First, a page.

(Bloomberg) -- Treasuries investors are casting a wary eye abroad after a barrage of sloppy overseas data roiled the world’s biggest bond market.

Fears of a worldwide slowdown erupted last week following weak German and Chinese economic reports, sending benchmark 10-year Treasury yields briefly below the two-year rate for the first time since 2007. The yield on 30-year Treasuries plunged through 2% to hit a record low, despite solid U.S. inflation and hotter-than-expected retail sales.

Global forces are likely to remain in the driver’s seat for the $16 trillion Treasuries market in a week largely devoid of meaningful U.S. data, according to Principal Global Investors’ Seema Shah. A lot of “panic” evident in the U.S. bond market is being imported from China and Europe’s darkening economic picture, she said. For that reason, Shah will be monitoring upcoming euro-area inflation and manufacturing reports for a clue on where yields are heading.

“The global data is going to struggle to see an upward trend, so that’s going to continue to put downward pressure on yields, especially on that long-end,” said Shah, the firm’s chief strategist. “Until you get stronger data from Europe or China, those global concerns are here to stay.”

Rates on 30-year bonds ended the week 22 basis points lower at 2.03%, after hitting an all-time low of 1.91%. Reports that Germany is considering fiscal stimulus sent rates on long-bonds higher by 6 basis points on Friday, despite U.S. consumer sentiment dropping to a seven-month low. The yield ended near its highs of the day after the U.S. Treasury Department said it’s contemplating selling 50- and 100-year debt, going well beyond the current three-decade maximum.

The 10-year Treasury yield ended Friday at 1.55%, a day after breaking below 1.5% for the first time since 2016. While it’s become “difficult not to expect” that the benchmark rate will breach its record low of 1.31%, this will depend on global growth and trade developments, according to BMO Capital Markets.

“The chances of seeing new record lows in 10-years is largely dependent on the performance of risk assets, which are in turn beholden to the prospects for an easing of the global headwinds,” BMO strategists led by Ian Lyngen wrote in a note Friday. “These issues will not be resolved anytime soon.”

But there is one can’t-miss event in the U.S. in the week ahead: the Federal Reserve’s annual symposium in Jackson Hole, Wyoming. Fed Chairman Jerome Powell will take the stage on Friday to deliver a speech titled “Challenges for Monetary Policy.”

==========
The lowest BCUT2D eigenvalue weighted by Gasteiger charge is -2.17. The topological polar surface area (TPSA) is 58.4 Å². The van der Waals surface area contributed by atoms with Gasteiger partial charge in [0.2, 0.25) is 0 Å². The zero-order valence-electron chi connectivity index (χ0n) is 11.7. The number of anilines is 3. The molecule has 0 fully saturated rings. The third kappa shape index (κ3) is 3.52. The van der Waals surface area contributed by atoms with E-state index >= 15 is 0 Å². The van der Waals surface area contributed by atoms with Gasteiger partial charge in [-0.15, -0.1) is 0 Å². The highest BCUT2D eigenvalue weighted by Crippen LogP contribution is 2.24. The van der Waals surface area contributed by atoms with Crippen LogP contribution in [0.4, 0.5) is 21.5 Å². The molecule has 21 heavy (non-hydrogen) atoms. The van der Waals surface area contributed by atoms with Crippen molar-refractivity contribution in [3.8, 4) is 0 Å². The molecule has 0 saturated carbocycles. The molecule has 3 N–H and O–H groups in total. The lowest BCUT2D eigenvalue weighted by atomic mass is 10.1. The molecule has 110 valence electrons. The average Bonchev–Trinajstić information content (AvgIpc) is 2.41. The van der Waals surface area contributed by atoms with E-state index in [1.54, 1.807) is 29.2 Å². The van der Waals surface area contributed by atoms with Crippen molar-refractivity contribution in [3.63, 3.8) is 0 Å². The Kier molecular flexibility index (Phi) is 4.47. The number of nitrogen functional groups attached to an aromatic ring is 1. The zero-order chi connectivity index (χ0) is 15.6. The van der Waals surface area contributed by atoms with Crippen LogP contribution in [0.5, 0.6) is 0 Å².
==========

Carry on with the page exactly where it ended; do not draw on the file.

Bond traders will listen for reassurance from Powell that the Fed will support the economy and for any comments from him on recent market turmoil, Shah said. The massive rally in longer-dated debt suggests that markets are skeptical that monetary easing will be sufficient to boost growth and inflation, in her view.

“Jackson Hole is going to be important because, at this moment in time, there are so many questions about the effectiveness of central banks,” Shah said. “One of the reasons why there’s so much panic about a return to recession is because they know the Fed is running out of bullets.”

What to Watch

  • Kansas City Federal Reserve Bank hosts its annual central banking symposium in Jackson Hole, Wyoming on Aug. 22-24
    • Aug. 23: Chairman Powell speaks
  • There’s Fed action outside of Jackson Hole
    • Aug. 20: Fed Vice Chairman for Supervision Randal Quarles speaks
    • Aug. 21: FOMC releases minutes from its July meeting
  • Here are some of the highlights of the economic calendar
    • Aug. 21: MBA mortgage applications; existing home sales
    • Aug. 22: Initial jobless claims; Bloomberg consumer comfort; Markit US manufacturing PMI; leading index; Kansas City Fed Manufacturing Index
    • Aug. 23: New home sales
  • On the auction block
    • Aug. 19: $45 billion 3-month bills, $42 billion 6-month bills
    • Aug. 22: $7 billion 30-year TIPS reopening

To contact the reporter on this story: Katherine Greifeld in New York at kgreifeld@bloomberg.net

To contact the editors responsible for this story: Benjamin Purvis at bpurvis@bloomberg.net, Nick Baker, Michael P. Regan

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